Museum of Science and Industry

Make an Egg Bungee


Step 1 of 10:

Here's the Materials You'll Need:

Yardstick, meter stick or measuring tape
Egg
Rubber bands
Plastic bag
Tape
Chart (PDF)
Pen


Step 2 of 10:

Put the egg inside the plastic bag and seal the top closed with tape.


Step 3 of 10:

Start by tying one rubber band to the end of the plastic bag.


Step 4 of 10:

Hold a measuring stick to the wall to find a point about 1 meter (or 3 feet) from the floor. Make sure the “0” end of the measuring stick is up on the wall, not at floor level.


Step 5 of 10:

Hold the rubber band and the egg at the “0” point of your measuring stick. Keep holding the rubber band at this point while you drop the egg. Note how far down the measuring stick the egg fell. Write your findings in the chart. Drop the egg two more times and record how far it falls each time. Calculate the average distance as noted in the chart.


Step 6 of 10:

Tie another rubber band to the bungee cord. Drop the egg again, and measure and record your findings three times. Repeat these steps with three and then four rubber bands tied to the bungee cord. Record all your findings in the chart, and calculate the average distances.

Look at your findings in the chart. Based on the data collected from the first four rubber bands, estimate how many rubber bands you’ll need to drop the egg from 2 meters (or 6 feet). The egg needs to get as close to the ground as possible without touching the floor. Think carefully – you’ll only get one chance to test your prediction!


Step 7 of 10:

Use your measuring stick to mark a point 2 meters (or 6 feet) on the wall. You can mark this point with tape.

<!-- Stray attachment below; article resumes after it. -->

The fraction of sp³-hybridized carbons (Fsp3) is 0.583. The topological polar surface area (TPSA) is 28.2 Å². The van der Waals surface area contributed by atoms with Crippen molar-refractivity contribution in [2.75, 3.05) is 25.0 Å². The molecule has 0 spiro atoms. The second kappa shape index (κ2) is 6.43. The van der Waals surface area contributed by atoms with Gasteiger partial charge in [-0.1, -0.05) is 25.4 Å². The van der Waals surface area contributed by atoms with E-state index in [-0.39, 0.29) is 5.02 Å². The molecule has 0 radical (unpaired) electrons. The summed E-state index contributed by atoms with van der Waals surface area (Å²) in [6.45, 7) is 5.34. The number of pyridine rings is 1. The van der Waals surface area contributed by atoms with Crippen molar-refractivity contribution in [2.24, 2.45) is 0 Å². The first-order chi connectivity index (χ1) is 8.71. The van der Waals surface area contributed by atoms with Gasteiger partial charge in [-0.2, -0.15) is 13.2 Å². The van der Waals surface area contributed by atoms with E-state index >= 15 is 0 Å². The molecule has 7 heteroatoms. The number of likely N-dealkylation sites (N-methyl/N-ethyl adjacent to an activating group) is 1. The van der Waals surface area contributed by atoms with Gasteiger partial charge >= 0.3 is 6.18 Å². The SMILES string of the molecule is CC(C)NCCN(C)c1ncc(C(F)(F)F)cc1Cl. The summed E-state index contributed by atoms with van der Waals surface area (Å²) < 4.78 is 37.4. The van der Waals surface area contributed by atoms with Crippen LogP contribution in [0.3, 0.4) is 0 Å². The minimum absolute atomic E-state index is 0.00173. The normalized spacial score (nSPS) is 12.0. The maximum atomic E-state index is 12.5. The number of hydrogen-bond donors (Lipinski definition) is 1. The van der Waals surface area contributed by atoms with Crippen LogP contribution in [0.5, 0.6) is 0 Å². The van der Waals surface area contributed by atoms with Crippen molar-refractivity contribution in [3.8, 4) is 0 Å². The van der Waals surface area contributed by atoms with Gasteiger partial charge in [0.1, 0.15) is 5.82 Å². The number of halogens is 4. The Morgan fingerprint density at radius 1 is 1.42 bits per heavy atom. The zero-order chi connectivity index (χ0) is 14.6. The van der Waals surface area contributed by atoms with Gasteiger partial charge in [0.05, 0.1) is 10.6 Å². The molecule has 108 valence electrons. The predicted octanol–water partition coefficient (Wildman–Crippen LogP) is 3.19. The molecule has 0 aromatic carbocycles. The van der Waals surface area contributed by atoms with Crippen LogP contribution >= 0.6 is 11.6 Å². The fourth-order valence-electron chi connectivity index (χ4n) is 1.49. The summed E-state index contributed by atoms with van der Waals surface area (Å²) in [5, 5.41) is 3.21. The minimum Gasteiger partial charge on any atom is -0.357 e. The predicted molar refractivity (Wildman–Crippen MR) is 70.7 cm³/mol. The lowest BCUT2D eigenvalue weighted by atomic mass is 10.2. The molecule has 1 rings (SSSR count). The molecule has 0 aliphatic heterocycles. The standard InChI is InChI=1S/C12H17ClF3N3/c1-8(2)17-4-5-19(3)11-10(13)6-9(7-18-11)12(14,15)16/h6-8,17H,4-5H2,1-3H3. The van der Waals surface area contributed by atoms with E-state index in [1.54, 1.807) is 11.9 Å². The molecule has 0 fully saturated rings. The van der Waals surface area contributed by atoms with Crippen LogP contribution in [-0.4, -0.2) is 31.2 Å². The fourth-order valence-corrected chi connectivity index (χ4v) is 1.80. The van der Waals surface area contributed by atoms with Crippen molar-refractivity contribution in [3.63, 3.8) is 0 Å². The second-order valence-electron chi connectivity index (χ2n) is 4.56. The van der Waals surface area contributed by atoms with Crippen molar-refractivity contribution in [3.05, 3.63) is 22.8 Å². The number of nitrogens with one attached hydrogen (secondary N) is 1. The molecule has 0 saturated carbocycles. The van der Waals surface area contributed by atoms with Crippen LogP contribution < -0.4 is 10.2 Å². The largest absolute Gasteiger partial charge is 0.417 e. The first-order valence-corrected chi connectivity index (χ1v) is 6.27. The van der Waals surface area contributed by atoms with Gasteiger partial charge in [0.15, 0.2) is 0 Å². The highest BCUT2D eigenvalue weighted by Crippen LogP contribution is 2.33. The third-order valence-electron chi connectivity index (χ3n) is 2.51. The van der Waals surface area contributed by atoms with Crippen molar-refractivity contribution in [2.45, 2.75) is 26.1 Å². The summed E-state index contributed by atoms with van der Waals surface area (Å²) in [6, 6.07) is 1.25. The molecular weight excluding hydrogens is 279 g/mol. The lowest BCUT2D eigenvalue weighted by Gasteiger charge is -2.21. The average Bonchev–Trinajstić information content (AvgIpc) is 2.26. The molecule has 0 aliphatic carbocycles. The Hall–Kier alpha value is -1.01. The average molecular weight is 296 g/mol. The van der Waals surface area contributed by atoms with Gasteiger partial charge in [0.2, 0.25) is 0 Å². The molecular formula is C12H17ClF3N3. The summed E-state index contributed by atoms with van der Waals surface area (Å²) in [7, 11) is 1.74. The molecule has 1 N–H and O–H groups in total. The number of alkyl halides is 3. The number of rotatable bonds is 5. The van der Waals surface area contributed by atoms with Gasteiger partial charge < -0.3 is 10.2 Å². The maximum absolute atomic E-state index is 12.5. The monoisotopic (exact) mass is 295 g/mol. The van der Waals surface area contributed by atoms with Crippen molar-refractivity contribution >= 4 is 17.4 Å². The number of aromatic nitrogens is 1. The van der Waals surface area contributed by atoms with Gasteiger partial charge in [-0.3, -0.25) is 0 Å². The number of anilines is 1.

Step 8 of 10:

Tie the number of rubber bands you think you’ll need based on your prediction.


Step 9 of 10:

Stand on a chair. Hold the rubber band to the wall at the marked point and let the egg drop. How did you do? Was your prediction right?


Step 10 of 10:

Before the egg fell, it possessed gravitational potential energy and no kinetic energy. At the end of the drop, the egg and rubber band system now possess less gravitational potential energy, no kinetic energy (it is not moving) and a lot of elastic potential energy due to the stretched rubber bands. This illustrates the Law of Conservation of Energy. Most of the initial gravitational potential energy transferred to elastic potential energy at the bottom of its fall. Some energy also went to heat energy.

Key Terms Defined

Elastic potential energy
Energy stored in elastic materials
Gravitational potential energy
Energy an object possesses because of its position in a gravitational field
Kinetic energy
Energy from motion

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